Determining what matters to you the most can also help you maintain control over what you're spending, says Dailey. According to The Knot Real Wedding Study, conducted of over 15,000 couples who got married in 2021, almost half (49%) spent more than they had initially budgeted for.

    "Knowing what your must-haves versus nice-to-haves will greatly impact your financial decisions. For example, if you know you want to serve high quality food such as steak & lobster then your food budget is going to be on the higher end of the budget," Dailey says.

    Non-negotiables can transcend beyond wedding budgets and color schemes–think about boundaries relating to unsolicited comments, privacy and space too. For instance, you may not want to be notified about anything that isn't going as planned or discussing family drama during wedding-related events may be off limits.

    Don't Negotiate Your Non-Negotiables

    Once you know what you want, it's time to do the hard part–enforcing your boundaries. You can do this by clearly communicating what you want, be it to your wedding planner or in-laws. Lynda Gono says it's essential that you communicate your boundaries clearly. "Don't beat around the bush. Be clear and direct, this will eliminate people walking all over you," she says.

    She continues, "I see a lot of this during weddings, where the mother of the person getting married, family members and/or friends will put their ideas on them and because [he/she/they] are afraid of speaking up, it adds a lot of stress."

    This pressure often comes from people who are contributing to the cost of the wedding and thus, feel entitled to have a say in decisions relating to the wedding, says Gono.

    This is something I struggled with—I wasn't honest about what I wanted and thought being agreeable was the best route to go since I was getting financial support. So, what are some practical ways to set boundaries? You can communicate what you want respectfully and let the other party know there won't be any room for compromise. If they keep pushing, follow up with a consequence such as having to limit or stop communication relating to wedding planning with them or cutting the conversation short.

    It's important you're consistent in upholding your boundaries and you can lean on your partner to help with this if you're struggling, says Michaiah Dominguez, a therapist and relationship coach.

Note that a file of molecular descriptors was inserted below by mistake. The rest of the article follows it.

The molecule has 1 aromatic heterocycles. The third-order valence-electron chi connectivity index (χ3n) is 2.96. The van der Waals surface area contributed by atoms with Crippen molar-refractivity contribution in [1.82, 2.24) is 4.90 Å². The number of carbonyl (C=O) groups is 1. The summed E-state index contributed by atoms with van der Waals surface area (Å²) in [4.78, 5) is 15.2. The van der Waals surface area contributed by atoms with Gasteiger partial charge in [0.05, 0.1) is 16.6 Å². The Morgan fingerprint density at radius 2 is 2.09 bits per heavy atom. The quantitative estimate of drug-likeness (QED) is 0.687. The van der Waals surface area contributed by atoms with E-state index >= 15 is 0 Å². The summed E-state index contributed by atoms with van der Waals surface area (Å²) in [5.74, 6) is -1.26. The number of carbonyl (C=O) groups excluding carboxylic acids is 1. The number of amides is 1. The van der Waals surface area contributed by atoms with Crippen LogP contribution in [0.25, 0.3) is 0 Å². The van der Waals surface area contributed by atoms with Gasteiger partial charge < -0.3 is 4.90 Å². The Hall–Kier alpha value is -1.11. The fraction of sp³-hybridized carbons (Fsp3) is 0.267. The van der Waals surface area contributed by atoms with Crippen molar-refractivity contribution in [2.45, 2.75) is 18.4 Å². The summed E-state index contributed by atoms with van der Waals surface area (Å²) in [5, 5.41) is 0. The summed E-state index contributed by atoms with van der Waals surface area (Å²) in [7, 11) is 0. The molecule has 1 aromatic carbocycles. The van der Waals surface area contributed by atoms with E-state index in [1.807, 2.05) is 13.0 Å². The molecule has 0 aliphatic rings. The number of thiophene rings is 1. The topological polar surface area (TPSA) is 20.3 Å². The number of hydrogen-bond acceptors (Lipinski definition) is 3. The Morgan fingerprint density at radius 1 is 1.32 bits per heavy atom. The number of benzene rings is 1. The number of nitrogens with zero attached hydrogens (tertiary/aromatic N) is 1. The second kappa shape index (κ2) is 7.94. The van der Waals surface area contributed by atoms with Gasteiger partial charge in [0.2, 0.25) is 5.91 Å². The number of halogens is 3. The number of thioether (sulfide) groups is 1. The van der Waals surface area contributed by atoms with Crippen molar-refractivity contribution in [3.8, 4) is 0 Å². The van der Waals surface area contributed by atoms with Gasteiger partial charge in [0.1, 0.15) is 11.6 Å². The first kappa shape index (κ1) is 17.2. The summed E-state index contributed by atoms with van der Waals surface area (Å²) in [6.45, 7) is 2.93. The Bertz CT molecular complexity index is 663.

"It may become challenging to hold your ground, but you deserve to have your requests heard and honored. One sure way to have your boundaries disregarded is to give up on them when it gets hard," she says.

    Know Your Triggers and Communicate Them

    Weddings can be very stressful, which means emotions for everyone may be at an all time high. Know what your triggers are and have a plan for how you'll respond to them when they arise.

    What are some examples of triggers? Maybe someone makes comments about your weight and it makes you feel insecure about how you'll look on the big day. On the other hand, perhaps you have a Negative Nancy cousin constantly complaining about how weddings are a waste of money and most marriages end in divorce, amplifying your fear of commitment. You will often know you're triggered by physical ques and changes in how you feel.

    "Listen to your body, triggers are felt there first," says Dominguez.

    She continues, "sweaty palms, gastrointestinal pains, severe headaches, increased heart rate [and] sleeplessness are among the most common.

    Dominguez recommends taking a breather during moments that you're triggered and grounding yourself by focusing on your immediate surroundings. She also says it's ok to give yourself time to process the trigger and the person causing the trigger.

    "It's ok to have the difficult yet necessary conversations to confront conflict at a more appropriate time. Most importantly, you have the power of choice. If you have attempted to keep peace to no avail and you're left feeling disrespected, feel free to uninvite folks. This is your day."

    THIS ARTICLE IS PART OF

    Watch Now

    Up Next
    • Bride holding an ivory and burgundy bouquet over her face
      I Have Wedding Planxiety. Now What?